What is most remarkable about sanctuary cities is that they are illegal. In 1996 Congress passed two laws dealing with the subject: the Personal Responsibility and Work Opportunity Reconciliation Act and the Illegal Immigration Reform and Immigrant Responsibility Act. Under both statutes state and local governments could no longer prohibit employees from inquiring about immigration status or tipping off immigration authorities. The Court of Appeals upheld both provisions in New York v. U.S. (1999).
The Appeals Court remarked that "the City's sovereignty argument asks us to turn the Tenth Amendment's shield against the federal government's using state and local governments to enact and administer federal programs into a sword allowing states and localities to engage in passive resistance that frustrates federal programs." The court concluded that where the federal government has undoubted power to act, as in the case of immigration, the Supremacy Clause "bars states from taking actions that frustrate federal laws and regulatory schemes. We therefore hold that states do not retain under the Tenth Amendment an untrammeled right to forbid all voluntary cooperation by state or local officials with particular programs."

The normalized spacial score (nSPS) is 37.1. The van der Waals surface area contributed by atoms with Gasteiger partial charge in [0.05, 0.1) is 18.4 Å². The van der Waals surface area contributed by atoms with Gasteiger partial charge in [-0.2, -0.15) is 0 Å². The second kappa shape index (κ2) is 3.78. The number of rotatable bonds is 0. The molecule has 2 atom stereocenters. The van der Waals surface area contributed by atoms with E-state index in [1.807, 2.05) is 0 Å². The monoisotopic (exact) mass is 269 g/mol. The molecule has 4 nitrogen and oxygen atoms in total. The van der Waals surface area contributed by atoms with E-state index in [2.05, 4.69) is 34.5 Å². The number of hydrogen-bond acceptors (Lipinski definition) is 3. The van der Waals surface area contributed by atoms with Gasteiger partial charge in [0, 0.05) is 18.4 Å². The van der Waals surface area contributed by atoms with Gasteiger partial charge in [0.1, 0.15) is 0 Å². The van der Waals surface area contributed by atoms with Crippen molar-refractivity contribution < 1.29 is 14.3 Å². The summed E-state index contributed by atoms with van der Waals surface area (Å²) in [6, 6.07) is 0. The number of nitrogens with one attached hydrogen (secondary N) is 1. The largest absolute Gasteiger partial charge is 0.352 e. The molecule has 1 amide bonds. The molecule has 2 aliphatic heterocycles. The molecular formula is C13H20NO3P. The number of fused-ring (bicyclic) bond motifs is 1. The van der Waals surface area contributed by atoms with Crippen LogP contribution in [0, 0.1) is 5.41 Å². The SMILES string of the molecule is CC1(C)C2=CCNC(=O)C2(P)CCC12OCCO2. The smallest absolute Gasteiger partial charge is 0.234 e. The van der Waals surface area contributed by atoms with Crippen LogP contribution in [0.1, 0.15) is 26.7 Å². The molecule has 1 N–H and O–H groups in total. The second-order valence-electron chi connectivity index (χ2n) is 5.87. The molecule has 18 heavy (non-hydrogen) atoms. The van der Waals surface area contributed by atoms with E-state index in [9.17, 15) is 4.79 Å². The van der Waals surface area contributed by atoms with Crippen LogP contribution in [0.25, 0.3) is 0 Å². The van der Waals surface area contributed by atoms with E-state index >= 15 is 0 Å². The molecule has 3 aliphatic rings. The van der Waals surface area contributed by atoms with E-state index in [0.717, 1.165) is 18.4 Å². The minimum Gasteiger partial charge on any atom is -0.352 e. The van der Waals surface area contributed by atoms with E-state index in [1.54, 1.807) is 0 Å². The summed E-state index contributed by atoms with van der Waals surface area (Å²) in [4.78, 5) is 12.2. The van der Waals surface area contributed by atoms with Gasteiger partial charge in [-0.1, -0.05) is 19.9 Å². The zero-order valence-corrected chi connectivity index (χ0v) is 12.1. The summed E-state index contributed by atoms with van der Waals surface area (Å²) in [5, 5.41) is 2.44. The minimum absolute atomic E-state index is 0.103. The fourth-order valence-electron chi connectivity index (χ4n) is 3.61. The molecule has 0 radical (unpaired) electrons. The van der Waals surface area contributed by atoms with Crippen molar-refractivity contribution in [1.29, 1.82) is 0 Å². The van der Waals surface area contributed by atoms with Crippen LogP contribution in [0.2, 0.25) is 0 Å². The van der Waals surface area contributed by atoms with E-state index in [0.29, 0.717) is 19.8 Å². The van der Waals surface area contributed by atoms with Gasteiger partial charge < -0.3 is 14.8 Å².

Immigration2005b · Sat, 11/26/2005 - 07:55 · Importance: 1